Cultural PolicyOral Question Period

11:55 a.m.

Hamilton East Ontario

Liberal

Sheila Copps LiberalDeputy Prime Minister and Minister of Canadian Heritage

Yes, Mr. Speaker.

Cultural PolicyOral Question Period

11:55 a.m.

Reform

Jim Abbott Reform Kootenay East, BC

Now we are getting some place.

EmploymentOral Question Period

11:55 a.m.

NDP

Vic Althouse NDP Mackenzie, SK

Mr. Speaker, the labour force statistics that have been recently issued show that the employment participation rate for all Canadians hovers between 63 per cent and 64 per cent, and yet we have watched as the participation rate for young Canadians has dropped from 62.7 per cent in 1989 to 48.8 per cent in 1996.

Why has the government chosen over the past three and a half years to ignore the needs of young Canadians for work?

EmploymentOral Question Period

11:55 a.m.

Papineau—Saint-Michel Québec

Liberal

Pierre Pettigrew LiberalMinister of Human Resources Development

Mr. Speaker, it is quite the opposite. The problems of young Canadians who are looking for work are something about which we are extremely concerned and want to do our very best.

The government allocated in the 1996 budget $315 million in supplements to all programs that we have to address their particular needs. I hope to be in a position to shortly announce programs that have been designed, in partnership with the private sector, that address the needs of young Canadians who are looking for work. If they need experience, we as a society can give it to them. We need their exuberance and their education.

ZaireOral Question Period

11:55 a.m.

Bloc

Stéphane Bergeron Bloc Verchères, QC

Mr. Speaker, my question is for the Deputy Prime Minister.

As more than 400,000 refugees remain caught in the middle in eastern Zaire, the crisis between government forces and rebels keeps intensifying every day. Humanitarian agencies are evacuating high risk areas, while refugees flee their camps without any assistance or food. The situation is catastrophic, as we could see on television yesterday.

Since the government wanted to take a leadership role when the crisis first started in November, could the Deputy Prime Minister tell us today if her government will be as diligent now that the crisis in Zaire is threatening the safety, and even the lives, of the hundreds of thousands of refugees who are still in Zaire?

ZaireOral Question Period

11:55 a.m.

Northumberland Ontario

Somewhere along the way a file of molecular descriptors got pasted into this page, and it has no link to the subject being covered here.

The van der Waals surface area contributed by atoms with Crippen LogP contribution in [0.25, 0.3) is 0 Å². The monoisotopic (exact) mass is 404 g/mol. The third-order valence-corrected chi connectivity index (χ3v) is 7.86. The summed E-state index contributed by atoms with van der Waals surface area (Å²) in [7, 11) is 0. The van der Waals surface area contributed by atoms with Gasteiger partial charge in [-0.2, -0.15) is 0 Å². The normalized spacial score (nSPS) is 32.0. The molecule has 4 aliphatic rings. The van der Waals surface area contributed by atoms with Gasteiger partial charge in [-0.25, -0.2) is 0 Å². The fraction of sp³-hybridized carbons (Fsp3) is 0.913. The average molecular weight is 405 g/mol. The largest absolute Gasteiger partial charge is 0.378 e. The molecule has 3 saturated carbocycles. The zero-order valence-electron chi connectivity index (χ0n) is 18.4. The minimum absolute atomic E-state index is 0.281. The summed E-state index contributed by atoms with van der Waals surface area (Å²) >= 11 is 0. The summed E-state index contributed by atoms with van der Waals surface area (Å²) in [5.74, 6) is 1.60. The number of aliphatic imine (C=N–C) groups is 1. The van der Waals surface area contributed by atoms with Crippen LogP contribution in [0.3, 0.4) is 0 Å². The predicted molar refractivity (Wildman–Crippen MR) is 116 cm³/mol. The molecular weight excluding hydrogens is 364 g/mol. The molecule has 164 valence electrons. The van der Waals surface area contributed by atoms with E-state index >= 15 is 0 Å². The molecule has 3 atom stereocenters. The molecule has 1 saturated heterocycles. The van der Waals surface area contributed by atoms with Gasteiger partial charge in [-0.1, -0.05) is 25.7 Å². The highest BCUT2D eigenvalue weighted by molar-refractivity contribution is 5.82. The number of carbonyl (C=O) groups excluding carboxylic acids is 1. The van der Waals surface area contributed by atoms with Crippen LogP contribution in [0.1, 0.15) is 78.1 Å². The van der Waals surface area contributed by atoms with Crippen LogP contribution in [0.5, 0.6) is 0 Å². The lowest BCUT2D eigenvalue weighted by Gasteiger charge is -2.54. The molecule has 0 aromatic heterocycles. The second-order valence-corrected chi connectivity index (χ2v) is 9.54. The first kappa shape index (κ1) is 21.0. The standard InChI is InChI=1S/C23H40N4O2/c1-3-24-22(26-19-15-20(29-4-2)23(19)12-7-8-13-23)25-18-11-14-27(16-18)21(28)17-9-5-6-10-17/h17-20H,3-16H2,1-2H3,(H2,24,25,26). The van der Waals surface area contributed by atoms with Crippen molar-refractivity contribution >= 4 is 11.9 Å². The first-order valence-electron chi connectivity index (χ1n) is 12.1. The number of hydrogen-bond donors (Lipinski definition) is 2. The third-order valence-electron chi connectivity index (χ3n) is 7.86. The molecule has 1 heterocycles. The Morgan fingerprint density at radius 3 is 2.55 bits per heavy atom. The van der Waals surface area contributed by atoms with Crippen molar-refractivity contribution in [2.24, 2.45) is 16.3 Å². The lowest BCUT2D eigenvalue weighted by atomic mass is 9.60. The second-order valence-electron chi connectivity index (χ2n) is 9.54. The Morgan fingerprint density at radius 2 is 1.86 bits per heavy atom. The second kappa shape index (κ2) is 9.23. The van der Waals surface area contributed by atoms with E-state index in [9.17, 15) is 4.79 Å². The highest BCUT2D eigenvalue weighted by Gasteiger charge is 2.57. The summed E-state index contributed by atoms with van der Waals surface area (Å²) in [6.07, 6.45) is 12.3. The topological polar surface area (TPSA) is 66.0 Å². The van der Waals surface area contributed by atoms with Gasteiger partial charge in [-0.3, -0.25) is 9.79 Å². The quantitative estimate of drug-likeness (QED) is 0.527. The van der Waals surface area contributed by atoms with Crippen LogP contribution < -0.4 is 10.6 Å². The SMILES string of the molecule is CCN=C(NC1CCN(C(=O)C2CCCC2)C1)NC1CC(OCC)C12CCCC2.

Liberal

Christine Stewart LiberalSecretary of State (Latin America and Africa)

Mr. Speaker, the government has a continuing and deep concern about the crisis in Rwanda. It was our hope that with the new government and the return of the refugees. the situation would improve. However, in the last few days we have been alarmed at the massacre of relief workers. It is of great concern to Canada.

We had been prepared to send a further 10 Canadian human rights' monitors to the situation. We have had to suspend sending these very capable Canadians to the situation given the crisis.

I have just come to the House this morning from a consultation with about 200 non-government organizations, academics and government officials to discuss peace building in situations such as that found in Rwanda and the Great Lakes area.

The week after next there will be a debate in the United Nations, in which Canada will participate fully, to discuss the ongoing crisis in Rwanda. We are very concerned. We called in the Rwandan ambassador yesterday. We are doing so again today to discuss this ongoing issue. We will be happy to keep the House abreast of what we are doing.

Presence In GalleryOral Question Period

Noon

The Deputy Speaker

I wish to acknowledge the presence in the gallery of the hon. Speaker of the legislature of the province of Ontario, the hon. Chris Stockwell.

Presence In GalleryOral Question Period

Noon

Some hon. members

Hear, hear.

Point Of OrderOral Question Period

February 7th, 1997 / noon

Reform

Monte Solberg Reform Medicine Hat, AB

Mr. Speaker, as you know, the Reform Party is holding a youth conference this weekend. We would like to recognize many of the youth who are here today.

Point Of OrderOral Question Period

Noon

Some hon. members

Hear, hear.

TaxationRoutine Proceedings

Noon

Scarborough East Ontario

Liberal

Doug Peters LiberalSecretary of State (International Financial Institutions)

Mr. Speaker, further to a request made in an exchange between the Minister of Finance and his colleague the hon. member for Saint-Hyacinthe-Bagot on Wednesday, February 5, I am pleased to table a list of tax fairness measures introduced by this government over the last three years.